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Red Sox JD Martinez Says Launch Angle Is Not Ruining Baseball, Pitcher Evaluations Are

Red Sox slugger JD Martinez claims launch angle isn’t ruining baseball. He instead points to another issue: pitching evaluation.

It may not a popular take, but I’ll help explain why he may have a point.

“A lot of people are very quick to blame launch angle, ‘Oh, the launch angle is ruining baseball,’ but I don’t think that has anything to do with anything,” he said. “I think the media has to dive into how the game has changed. How pitchers have pitched differently in the last couple years.

“This is a ‘stuff over command’ league.”

And that’s why he believes strikeouts are up

That actually makes sense. All old school baseball fans want players to drive the ball the other way, bunt, and steal like they used to, but is that a productive way to play in today’s climate? Is it as simple to drop a sacrifice bunt against the average fastball today as it was in the past? Science says it isn’t. The average fastball in 2021 has creeped a shade over 93 miles an hour. Just ten years ago, the average heater was barely scratching 91.

Those who have played baseball know that’s a major jump in velocity, forcing hitters to make adjustments and boxing them into a corner: hit homers or sink.

Martinez was asked about his tenure in Houston and how he propelled himself into a “slugger.”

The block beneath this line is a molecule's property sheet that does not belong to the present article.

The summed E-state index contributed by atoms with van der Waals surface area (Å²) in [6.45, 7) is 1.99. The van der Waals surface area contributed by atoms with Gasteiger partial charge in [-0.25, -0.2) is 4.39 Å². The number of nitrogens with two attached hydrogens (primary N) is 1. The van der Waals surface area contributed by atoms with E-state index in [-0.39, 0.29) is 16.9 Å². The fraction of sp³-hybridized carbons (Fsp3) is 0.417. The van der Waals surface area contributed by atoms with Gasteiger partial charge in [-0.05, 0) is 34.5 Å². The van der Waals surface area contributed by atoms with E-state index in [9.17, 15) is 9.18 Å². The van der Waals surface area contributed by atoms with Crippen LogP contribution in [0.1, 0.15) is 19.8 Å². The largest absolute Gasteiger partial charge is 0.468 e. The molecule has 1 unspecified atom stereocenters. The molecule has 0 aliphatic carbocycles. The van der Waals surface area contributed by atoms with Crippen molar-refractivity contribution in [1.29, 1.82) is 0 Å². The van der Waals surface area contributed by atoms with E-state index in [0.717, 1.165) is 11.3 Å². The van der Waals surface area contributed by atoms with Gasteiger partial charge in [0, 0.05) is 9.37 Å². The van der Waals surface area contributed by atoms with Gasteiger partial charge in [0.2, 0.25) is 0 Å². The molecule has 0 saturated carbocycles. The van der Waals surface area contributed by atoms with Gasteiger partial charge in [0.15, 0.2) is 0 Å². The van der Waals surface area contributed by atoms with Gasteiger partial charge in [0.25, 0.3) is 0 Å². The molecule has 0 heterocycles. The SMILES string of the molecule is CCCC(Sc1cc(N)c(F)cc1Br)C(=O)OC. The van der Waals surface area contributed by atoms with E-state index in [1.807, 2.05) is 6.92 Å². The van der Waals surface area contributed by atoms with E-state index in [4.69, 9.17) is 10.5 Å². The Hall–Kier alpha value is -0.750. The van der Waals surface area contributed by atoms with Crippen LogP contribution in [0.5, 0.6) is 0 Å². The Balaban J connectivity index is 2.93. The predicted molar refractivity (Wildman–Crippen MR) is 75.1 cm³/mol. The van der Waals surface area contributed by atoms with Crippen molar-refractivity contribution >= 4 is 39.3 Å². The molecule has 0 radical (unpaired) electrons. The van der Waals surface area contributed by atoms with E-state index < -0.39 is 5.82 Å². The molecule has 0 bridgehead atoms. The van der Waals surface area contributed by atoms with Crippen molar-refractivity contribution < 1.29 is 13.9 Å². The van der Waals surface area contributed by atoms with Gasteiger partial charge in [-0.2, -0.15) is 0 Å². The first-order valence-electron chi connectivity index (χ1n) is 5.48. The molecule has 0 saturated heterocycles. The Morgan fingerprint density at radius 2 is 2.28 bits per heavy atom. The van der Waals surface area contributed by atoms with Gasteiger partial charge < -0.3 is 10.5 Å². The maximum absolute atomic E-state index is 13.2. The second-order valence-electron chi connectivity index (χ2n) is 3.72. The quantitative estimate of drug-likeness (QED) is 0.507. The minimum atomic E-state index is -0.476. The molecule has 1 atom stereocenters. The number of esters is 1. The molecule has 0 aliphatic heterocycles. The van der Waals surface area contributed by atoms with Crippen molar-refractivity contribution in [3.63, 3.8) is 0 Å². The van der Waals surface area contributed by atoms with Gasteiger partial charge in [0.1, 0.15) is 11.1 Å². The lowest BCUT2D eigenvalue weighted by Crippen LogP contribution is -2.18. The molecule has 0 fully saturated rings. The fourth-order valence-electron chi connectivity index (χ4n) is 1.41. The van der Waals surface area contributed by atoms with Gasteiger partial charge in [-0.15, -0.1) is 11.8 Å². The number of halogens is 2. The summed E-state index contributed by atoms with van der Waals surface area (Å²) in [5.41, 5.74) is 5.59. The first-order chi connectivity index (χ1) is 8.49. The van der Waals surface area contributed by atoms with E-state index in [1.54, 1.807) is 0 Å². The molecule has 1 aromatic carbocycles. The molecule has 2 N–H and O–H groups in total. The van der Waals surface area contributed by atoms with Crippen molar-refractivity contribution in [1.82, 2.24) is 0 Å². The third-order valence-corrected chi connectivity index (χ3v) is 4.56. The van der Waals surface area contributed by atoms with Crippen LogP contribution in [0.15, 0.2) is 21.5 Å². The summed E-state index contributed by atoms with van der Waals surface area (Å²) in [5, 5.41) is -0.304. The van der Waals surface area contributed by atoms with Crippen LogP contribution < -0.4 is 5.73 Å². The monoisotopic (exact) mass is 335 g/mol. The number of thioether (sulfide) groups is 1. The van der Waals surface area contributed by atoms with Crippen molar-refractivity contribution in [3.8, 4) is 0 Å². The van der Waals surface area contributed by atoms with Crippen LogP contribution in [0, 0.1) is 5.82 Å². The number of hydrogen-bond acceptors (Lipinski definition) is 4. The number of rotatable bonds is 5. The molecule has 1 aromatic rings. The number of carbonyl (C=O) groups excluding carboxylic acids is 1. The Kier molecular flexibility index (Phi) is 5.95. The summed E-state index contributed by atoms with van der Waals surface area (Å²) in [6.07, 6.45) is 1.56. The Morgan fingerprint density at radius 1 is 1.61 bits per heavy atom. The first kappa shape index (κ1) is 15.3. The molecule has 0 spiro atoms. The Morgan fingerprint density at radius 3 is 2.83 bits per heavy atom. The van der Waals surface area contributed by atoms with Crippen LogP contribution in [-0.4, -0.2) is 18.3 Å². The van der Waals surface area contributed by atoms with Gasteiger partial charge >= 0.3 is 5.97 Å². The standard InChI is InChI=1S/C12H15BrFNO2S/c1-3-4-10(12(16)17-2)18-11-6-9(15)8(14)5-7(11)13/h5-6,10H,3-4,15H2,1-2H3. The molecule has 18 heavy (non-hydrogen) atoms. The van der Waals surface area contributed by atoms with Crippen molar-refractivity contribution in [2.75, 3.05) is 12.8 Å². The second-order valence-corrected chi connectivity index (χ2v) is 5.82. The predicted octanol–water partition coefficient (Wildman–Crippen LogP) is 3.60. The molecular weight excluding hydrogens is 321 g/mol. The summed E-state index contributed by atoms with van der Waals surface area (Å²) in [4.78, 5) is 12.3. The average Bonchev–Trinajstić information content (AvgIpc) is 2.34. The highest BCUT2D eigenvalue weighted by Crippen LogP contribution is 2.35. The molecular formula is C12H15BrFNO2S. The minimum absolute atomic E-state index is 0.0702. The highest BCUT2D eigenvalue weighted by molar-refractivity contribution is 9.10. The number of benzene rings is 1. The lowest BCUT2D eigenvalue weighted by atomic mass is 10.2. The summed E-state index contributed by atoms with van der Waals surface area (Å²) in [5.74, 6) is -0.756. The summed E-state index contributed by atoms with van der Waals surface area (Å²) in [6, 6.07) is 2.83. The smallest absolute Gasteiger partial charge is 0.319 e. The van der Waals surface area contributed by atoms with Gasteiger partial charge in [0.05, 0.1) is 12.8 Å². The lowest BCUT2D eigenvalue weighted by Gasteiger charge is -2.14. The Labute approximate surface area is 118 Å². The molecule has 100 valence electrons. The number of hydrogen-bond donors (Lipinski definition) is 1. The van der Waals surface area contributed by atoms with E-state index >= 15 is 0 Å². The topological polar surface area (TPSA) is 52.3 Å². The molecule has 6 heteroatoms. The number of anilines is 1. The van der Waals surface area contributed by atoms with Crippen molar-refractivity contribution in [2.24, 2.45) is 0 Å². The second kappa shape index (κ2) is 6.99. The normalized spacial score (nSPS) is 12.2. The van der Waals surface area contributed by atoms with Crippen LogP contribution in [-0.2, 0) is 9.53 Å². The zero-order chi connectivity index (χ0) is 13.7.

“I’m not a slugger,” he said. “I don’t consider myself a slugger, I consider myself a hitter that can drive the ball. I think a lot of guys have that same identity here. You know a lot of guys believe in that. We don’t have any guys who are up their swinging for the fences. I think that’s a tough way to produce runs on a consistent basis. You’re pretty much defending on long balls. To me, I’m a firm believer in it. I think you’ve got to be a hitter before you’re a slugger.”

A little counter-productive to his argument, right?

So he says he doesn’t believe in slugging before you can master the craft of “hitting.” I would say most reading this article can buy that statement. It’s frustrating to watch a bunch of 6-foot-four meatheads swinging for the fences and striking out every other at bat. It’s also ineffective, which Martinez acknowledges.

But maybe MLB players are, in fact, swinging for the fences because it’s too hard to string hits together against the increase in velocity, or “stuff”, as Martinez calls it? Velocity obviously means the pitch gets to the catcher’s glove faster, and more importantly, forces the hitter to make a decision sooner.

The old adage of three tenths of a second to make a decision is dwindling every year as velocity rises, which really makes Driveline hitting so unique. Did their program insist on crafting “sluggers” before hitters because they disagreed with Martinez’s theories on hitting, or are they simply countering power pitching?

I believe the three-time All-Star means to say that it’s more difficult to master hitting than it is to master slugging. And it is. How many Tony Gwynn and Pete Rose-type guys do you see around the league today? They don’t grow on trees because you can’t teach that, and now their technique is nearly non-existent in today’s baseball.

Here’s what baseball is doing to fix this problem:

Major League Baseball is testing new rules, like moving the mound back in the Atlantic League, to see how they affect the game. It’s possible that they force pitchers to rely on location rather than “stuff,” which, in theory, helps hitters ditch the home run approach.